April 29, 2018

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CHARLOTTESVILLE — A win Sunday afternoon would have effectively locked up an NCAA tournament invitation for the University of Virginia men’s lacrosse team. The Cavaliers stumbled, though, which means the coming week may include some anxious moments for them.

UVA (11-5) hosts VMI (2-10) at 7 p.m. Tuesday at Klöckner Stadium. After that, the Wahoos will have to wait until the NCAA selection show airs next Sunday night on ESPNU to learn if their season will continue.

With victories over such teams as Loyola, Syracuse, Princeton and North Carolina, the Cavaliers have an excellent RPI and a compelling NCAA resume. Their case would be even stronger had they ended the weekend on a winning note.

In the ACC championship game, third-seeded Notre Dame hammered fourth-seeded Virginia 17-7 on a brisk, sunny afternoon at Klöckner Stadium.

The Fighting Irish (8-5) came into the weekend averaging a modest 8.7 goals per game. But they scored 14 in an upset of second-seeded Duke on Friday night and then picked apart UVA’s defense on Sunday.

“It was a terrific weekend, to be able to do that,” said Notre Dame head coach Kevin Corrigan, a former UVA player.

“I thought our guys were loose and fast all weekend, and it was clearly our best offensive output of the season,” said Corrigan, whose father, Gene, is a former Virginia athletics director.

UVA, playing in the ACC tournament for the first time since 2013, upended top-seeded Syracuse 11-10 in a semifinal that ended around 11 p.m. Friday at Klöckner.

“Friday night was a fantastic crowd, a fantastic atmosphere, and we played up to the atmosphere,” said Lars Tiffany, who’s in his second year at Virginia.

“We played probably our best lacrosse of the year. How do we deal with that success? Unfortunately, we didn’t deal with it great, but that’s what we’ve got to learn from.”

The title game turned late in the second quarter. With UVA trailing 5-3, sophomore attackman Michael Kraus intercepted a long clearing pass by Notre Dame goalkeeper Matt Schmidt. Kraus fired the ball ahead to freshman attackman Ian Laviano, who, on the crease, took an uncontested shot with 3:58 left.

Schmidt made the save.

“Definitely I’d like to have that back,” Laviano said. “I’m definitely going to be thinking about that one all week, practicing those one-on-one shots, increasing my angle, and I’ll get that shot back. I know it.”

Tiffany said: “You try not to look at one play, because that would take away from the great effort that Notre Dame had today, but you think about that one.”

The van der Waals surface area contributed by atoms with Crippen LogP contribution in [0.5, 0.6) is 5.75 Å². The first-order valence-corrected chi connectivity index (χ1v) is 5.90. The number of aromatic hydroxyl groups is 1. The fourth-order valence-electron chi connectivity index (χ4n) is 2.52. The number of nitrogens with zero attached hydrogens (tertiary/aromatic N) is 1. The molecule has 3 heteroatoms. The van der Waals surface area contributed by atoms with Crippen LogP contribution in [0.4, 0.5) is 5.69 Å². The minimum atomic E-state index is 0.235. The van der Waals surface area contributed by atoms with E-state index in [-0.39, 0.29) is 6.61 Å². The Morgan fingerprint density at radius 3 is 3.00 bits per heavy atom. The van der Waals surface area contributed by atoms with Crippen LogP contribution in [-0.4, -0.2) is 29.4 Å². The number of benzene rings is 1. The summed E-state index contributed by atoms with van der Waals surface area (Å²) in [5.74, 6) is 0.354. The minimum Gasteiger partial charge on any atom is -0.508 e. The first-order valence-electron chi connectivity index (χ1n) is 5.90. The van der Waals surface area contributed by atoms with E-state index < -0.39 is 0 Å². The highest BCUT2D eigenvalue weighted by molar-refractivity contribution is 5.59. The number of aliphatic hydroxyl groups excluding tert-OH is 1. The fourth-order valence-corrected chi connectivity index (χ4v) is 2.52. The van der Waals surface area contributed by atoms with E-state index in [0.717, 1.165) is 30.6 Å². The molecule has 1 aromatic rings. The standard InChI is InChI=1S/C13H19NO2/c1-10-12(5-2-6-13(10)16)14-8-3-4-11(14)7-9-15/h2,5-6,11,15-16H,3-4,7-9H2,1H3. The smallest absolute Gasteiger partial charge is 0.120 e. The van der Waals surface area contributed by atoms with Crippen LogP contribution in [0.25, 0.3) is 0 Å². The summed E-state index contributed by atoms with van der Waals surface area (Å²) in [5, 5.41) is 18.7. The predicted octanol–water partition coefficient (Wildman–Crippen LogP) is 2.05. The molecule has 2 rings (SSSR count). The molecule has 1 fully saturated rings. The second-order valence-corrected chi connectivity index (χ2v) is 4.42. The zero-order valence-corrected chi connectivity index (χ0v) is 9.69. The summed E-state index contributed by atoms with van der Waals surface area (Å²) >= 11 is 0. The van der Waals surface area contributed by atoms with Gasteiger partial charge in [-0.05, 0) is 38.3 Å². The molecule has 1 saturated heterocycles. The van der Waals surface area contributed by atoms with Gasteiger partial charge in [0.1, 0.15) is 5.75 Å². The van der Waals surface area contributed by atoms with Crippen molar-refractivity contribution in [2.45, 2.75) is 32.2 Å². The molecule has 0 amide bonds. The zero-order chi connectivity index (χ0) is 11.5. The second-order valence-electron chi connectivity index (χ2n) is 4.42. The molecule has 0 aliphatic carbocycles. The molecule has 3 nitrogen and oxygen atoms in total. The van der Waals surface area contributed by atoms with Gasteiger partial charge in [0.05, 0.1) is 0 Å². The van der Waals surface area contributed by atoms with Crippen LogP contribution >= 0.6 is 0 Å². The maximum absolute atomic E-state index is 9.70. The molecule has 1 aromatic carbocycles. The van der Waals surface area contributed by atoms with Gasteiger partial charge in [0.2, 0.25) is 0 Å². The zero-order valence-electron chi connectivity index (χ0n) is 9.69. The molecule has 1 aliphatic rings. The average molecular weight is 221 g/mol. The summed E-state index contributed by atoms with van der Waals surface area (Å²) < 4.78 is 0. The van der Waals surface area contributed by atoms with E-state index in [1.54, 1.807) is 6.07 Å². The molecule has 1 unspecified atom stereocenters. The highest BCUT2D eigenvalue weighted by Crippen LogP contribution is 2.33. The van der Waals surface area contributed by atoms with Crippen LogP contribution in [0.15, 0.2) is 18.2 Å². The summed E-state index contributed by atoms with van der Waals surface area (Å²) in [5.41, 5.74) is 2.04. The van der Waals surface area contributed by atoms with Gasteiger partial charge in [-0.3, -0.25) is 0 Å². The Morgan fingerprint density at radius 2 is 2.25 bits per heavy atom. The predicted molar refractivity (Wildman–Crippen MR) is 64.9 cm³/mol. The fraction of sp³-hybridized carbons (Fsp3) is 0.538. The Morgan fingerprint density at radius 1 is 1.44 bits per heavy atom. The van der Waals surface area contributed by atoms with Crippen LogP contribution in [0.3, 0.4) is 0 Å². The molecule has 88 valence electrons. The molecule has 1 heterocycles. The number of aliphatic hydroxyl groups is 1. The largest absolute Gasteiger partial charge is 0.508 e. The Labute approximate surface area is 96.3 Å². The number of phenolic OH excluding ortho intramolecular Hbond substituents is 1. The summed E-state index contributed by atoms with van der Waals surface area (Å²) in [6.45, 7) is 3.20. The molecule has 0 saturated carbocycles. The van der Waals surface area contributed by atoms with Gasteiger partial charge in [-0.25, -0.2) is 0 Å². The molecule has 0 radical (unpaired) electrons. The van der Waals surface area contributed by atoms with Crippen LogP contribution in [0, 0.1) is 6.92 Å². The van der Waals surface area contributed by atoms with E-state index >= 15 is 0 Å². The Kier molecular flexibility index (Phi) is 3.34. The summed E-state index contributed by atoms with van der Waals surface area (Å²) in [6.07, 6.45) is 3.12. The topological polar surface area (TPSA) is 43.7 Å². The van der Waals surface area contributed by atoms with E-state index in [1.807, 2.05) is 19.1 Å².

An unfortunate sequence turned disastrous for the Cavaliers. Moments later, Laviano was called for a cross-check on Schmidt. But the penalty did not go into effect until play stopped, and play continued until a Notre Dame goal made it 6-3 at the 2:58 mark.

With Laviano on the sideline serving a one-minute penalty, the Irish pushed their lead to 7-3. Then, after the Cavaliers’ 12th turnover of the half, Notre Dame scored again to make it 8-3.

Even worse for UVA, two penalties on its All-ACC midfielder, sophomore Dox Aitken, in the final seconds of the first half gave the Irish possession, with an extra-man opportunity, to start the third quarter.

Notre Dame lead grew to 11-3 before Virginia finally scored again. The victory was the Irish’s seventh straight in this series.

“They whupped us,” Tiffany said. “We got our butts whupped, and give them a ton of credit.”

Four Cavaliers were named to the all-tournament team: Kraus, senior attackman Mike D’Amario, sophomore faceoff specialist Justin Schwenk and freshman midfielder Matt Moore.

Kraus, an All-ACC selection, left the game after a violent collision with Aitken late in the third quarter. Kraus did not return, but he should be fine, Tiffany said.

D’Amario scored three goals Sunday, as did Kraus, who also had an assist. Moore finished with a game-high three assists. For only the second time this season, Aitken was held without a point or an assist.

“They forced Dox into a rough day,” Aitken said.

Aitken wasn’t the only Cavalier who struggled Sunday. Virginia turned the ball over 25 times, and many of those errors were unforced.

“We just didn’t play well,” said defenseman Scott Hooper, one of only two senior starters for UVA. “We didn’t come to play, and I give all the credit in the world to [Notre Dame].”

For the season, the `Hoos are averaging 12.4 goals per game. Only twice have they scored fewer than eight in a game, each time against the Irish.

“They’re a great defense,” said Laviano, who came into the game with 32 goals. “They play well together, and they compete.”

Even so, Laviano said, “I think offensively we shot ourselves in the foot a couple times.”

Aitken agreed. “I think we beat ourselves today. We just didn’t click at all.”

The Cavaliers are hoping to advance to the NCAA tournament for the first time since 2015. UVA’s players are confident they’ll get good news next Sunday night. If that happens, they may look back on the ACC title game as a valuable learning experience.

“I’d rather this happen now than in a couple weeks when it really matters,” Aitken said.